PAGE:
Over and over, the common wisdom is offered as if it were new or valuable.
A recently published Reuters editorial is a good example. Entitled "A crash course in growth economics," it recites all the Keynesian dominant social themes we're used to hearing and reading.
The article doesn't even bother to explain the realities of 21st century economics but simply plunges into a critique of "congressional Republicans."
Congressional Republicans are again digging in their heels against measures that would ramp up the economy and generate jobs. It's time for Congress to take a refresher course in growth economics — the economic forces and programs that power U.S. growth.
The narrative then moves on to the arguments that US President Barack Obama should be making to generate significant economic progress. The Keynesian rhetoric grows shriller and shriller.
As President Barack Obama barnstorms the country, he should be making the argument that … smart growth economics [include raising] the minimum wage, extend[ing] unemployment benefits and reduc[ing] income inequality. These steps will help accelerate economic recovery this year above its anemic 1.9 percent growth rate in 2013.
Stagnant middle class pay and a yawning wealth gap have been the main obstacles to U.S. economic growth for the past three decades, especially the last 10 years, according to a new study by two economists at Washington University in St. Louis.
… We are indeed Two Americas — the elite 1 percent riding high and the rest of us mired in the stagnation. The economic picture was quite different three decades ago. America's middle class was prosperous. Chief executive officers shared corporate profits.
In the 1950s, '60s and '70s, Charlie Wilson of General Motors, Reginald Jones of General Electric and Frank Abrams of Standard Oil of New Jersey (now Exxon Mobil) practiced "stakeholder capitalism" — sharing profits among all stakeholders in the corporation, with workers as well as bosses and owners.
To those CEOs, strong wages and generous employee benefits were good business and smart economics. Not today. The mantra of most modern CEOs is to deliver maximum return to shareholders – "shareholder capitalism."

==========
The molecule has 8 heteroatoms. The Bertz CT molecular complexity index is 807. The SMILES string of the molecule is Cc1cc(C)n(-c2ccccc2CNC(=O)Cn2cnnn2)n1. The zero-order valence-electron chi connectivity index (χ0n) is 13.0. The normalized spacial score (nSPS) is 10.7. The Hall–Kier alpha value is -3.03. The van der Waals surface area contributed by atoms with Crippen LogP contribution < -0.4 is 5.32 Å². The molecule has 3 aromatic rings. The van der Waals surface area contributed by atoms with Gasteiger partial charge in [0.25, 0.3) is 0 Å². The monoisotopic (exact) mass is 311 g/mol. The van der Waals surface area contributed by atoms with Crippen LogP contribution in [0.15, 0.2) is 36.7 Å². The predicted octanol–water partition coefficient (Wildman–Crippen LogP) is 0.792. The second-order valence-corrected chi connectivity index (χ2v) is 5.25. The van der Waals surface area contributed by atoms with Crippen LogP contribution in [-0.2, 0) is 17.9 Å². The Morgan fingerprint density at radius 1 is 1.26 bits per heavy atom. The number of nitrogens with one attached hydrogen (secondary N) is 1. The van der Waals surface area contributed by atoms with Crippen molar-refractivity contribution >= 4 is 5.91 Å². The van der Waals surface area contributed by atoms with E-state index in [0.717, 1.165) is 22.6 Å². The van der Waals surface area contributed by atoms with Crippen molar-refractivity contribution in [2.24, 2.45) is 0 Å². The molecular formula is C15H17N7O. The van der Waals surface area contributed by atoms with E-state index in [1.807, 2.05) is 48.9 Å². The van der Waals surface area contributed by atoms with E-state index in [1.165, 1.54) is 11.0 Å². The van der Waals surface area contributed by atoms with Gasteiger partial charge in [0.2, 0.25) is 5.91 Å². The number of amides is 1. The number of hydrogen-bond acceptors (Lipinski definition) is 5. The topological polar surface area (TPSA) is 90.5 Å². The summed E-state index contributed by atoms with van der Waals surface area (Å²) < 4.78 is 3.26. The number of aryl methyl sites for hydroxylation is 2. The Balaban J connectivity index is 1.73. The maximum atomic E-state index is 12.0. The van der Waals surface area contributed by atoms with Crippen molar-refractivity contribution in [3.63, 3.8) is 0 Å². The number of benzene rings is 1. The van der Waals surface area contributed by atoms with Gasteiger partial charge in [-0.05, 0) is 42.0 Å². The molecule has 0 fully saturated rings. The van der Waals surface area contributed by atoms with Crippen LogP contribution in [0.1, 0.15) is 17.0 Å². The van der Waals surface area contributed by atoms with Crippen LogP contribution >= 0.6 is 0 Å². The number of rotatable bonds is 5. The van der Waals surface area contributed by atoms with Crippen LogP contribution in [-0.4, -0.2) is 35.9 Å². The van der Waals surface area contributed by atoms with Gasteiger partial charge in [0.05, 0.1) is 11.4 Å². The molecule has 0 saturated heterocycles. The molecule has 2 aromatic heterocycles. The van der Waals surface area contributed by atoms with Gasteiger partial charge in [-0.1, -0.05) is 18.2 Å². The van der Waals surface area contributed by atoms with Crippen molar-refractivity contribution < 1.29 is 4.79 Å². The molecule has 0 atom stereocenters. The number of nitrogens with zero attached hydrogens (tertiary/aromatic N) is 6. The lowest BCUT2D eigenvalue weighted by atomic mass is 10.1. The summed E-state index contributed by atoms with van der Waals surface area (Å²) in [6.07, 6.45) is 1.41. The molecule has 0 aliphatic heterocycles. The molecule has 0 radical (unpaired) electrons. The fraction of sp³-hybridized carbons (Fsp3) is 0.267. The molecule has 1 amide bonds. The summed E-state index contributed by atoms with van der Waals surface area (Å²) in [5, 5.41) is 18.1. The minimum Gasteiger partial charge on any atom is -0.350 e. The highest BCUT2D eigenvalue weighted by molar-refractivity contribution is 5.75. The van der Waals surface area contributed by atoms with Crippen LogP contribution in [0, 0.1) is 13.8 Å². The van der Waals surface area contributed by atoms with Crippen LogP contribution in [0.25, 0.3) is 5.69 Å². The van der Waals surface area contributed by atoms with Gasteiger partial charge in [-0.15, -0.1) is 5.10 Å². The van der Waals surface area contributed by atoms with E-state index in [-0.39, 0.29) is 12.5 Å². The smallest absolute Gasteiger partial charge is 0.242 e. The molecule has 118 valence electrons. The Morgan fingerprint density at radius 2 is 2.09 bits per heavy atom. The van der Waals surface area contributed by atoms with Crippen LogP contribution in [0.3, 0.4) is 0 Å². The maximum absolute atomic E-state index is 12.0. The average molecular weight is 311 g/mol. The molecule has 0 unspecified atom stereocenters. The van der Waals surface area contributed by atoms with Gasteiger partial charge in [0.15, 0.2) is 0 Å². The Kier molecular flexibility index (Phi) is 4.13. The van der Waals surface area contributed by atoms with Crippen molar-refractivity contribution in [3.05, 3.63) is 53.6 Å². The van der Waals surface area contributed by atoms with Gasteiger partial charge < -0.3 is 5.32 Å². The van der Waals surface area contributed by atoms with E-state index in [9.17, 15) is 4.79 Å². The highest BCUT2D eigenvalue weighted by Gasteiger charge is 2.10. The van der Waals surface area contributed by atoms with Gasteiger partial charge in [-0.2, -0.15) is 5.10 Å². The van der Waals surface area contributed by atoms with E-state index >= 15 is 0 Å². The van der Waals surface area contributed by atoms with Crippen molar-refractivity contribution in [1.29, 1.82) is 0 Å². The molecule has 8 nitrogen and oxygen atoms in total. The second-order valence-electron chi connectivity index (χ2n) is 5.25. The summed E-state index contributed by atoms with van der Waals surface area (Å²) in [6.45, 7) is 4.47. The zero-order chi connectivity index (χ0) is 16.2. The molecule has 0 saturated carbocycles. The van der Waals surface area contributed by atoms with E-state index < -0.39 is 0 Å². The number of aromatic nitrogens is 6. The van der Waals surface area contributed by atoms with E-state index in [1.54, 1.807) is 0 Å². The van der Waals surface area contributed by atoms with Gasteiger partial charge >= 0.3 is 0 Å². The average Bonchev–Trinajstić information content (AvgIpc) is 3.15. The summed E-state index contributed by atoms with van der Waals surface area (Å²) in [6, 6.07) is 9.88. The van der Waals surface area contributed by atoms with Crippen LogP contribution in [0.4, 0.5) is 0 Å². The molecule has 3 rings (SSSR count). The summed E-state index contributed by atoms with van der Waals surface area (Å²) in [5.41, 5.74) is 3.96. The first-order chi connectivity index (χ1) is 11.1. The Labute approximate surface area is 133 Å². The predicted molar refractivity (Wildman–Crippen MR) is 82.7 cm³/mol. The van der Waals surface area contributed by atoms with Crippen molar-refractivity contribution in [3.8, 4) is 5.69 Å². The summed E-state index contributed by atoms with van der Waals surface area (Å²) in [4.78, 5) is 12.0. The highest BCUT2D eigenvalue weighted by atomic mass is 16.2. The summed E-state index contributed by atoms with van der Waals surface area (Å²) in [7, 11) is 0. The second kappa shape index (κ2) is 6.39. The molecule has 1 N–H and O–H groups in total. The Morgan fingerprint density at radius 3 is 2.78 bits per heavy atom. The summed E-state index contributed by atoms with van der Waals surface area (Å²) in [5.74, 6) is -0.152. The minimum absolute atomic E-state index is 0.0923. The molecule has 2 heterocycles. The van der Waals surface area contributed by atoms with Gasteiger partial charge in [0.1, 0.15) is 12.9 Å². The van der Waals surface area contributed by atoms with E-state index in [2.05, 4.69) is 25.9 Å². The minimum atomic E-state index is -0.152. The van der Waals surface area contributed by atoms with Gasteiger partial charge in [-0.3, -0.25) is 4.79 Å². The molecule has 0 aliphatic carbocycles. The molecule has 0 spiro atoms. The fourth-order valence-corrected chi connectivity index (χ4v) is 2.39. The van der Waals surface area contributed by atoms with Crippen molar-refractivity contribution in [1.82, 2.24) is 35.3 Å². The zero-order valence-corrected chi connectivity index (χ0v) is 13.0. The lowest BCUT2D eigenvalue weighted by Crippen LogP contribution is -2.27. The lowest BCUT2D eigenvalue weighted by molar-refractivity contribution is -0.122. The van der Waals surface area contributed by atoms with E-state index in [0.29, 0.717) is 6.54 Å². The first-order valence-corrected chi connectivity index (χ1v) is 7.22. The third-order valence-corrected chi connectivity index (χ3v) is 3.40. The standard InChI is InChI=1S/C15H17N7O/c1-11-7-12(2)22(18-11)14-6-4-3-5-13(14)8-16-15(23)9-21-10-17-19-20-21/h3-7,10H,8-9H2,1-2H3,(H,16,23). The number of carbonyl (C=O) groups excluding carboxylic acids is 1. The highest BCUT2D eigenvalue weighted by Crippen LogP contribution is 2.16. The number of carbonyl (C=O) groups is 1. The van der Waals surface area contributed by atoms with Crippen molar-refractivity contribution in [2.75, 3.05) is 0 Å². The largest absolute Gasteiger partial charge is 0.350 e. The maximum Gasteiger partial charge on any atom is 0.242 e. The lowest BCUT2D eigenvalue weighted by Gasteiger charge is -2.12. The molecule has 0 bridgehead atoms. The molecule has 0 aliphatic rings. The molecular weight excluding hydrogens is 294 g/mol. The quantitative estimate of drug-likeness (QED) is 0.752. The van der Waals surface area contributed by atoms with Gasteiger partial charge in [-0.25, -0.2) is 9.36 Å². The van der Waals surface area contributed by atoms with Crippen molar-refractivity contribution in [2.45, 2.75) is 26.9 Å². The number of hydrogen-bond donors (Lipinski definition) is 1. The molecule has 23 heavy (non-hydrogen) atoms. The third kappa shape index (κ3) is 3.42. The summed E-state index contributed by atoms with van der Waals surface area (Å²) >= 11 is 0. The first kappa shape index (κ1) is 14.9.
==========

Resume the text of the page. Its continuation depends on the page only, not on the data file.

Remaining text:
… The … minimum wage … at $7.25 an hour is now about 25 percent lower than in 1968, adjusted for inflation. But that is not what you hear from the National Restaurant Association, in which members employ many minimum-wage workers. Increasing pay, restaurant owners say, would force them to fire waiters, raise food prices or both.
… Many economists, including former Treasury Secretary Larry Summers, warn that unless we take action to break our current cycle of low wages and high economic inequality, we are in for a long period of "secular stagnation." That is economist lingo for a long-term economic slump — hardly what any of us wants.
The above analysis with its sternly Keynesian analysis is typical of the kind of approach that exists in a certain kind of editorial and academic effort. Removed from the reality of the marketplace, it first incorrectly defines economic problems and then suggests a fanciful solution.
The reality, as we've been emphasizing recently at High Alert, is that Western commerce is propped up by two extremely important legal facilities. The first is corporate personhood, enforced by the US Supreme Court and now popular around the world.
The second is monopoly central banking, also prevalent around the world. Both of these extremely powerful paradigms are the creation of regulatory democracy – imposed by force.
Without these fundamental constructs, Western economies would look far different. As we've pointed out in the past, the absence of these organizing concepts would have an aggressively deflationary effect on Leviathan.
"Innovation" for the sake of consumption would probably be lessened and local rule would make a comeback. Leviathan, deprived of its source of wealth – printing money from nothing – would gradually (or precipitously) collapse. And the corporate state would diminish as well once individuals were held liable as they should be for the actions of their companies.
There is, in fact, no reason for Western countries and sociopolitical constructs to operate as they do. The soul-numbing bigness and complexity of modern society is not the product of industrial evolution but of judicial and regulatory fiat. It is imposed by force.
The solutions posed by this article – and they are pro-forma, mainstream solutions – are addressing issues that have little or nothing to do with the actual distortions imposed on modern economies. Call what exists in the West "corporatism" – or call it fascism – and the reality becomes clearer. The institutionalized gigantism of the West cannot be undone by yet more regulatory decisions and legislative interference.
It is competition, what Adam Smith called the Invisible Hand, that has been excised from modern industrial societies. And in place of competition, commentators and economists want to substitute yet more dirigiste solutions that seek to emplace fairness where logically none can exist.
The problems of modern bigness and complexity extend to investing itself. This is one reason why trusted solutions and "honest brokers" are preferable to the confusing array of rigid Wall Street options available to most consumers.
The increasingly confusing and arbitrary rules surrounding most investments and the downright misleading information that supports Green solutions are typical of the modern corporatist approach to "opportunities."
In closing, suffice to say that modern societies are not what they seem to be. But here at High Alert we'll continue to strive to de-complexify the corporate and socio-political environment. In doing so, we intend to continue to offer common sense analysis and opportunities that are both comprehensible and promising.
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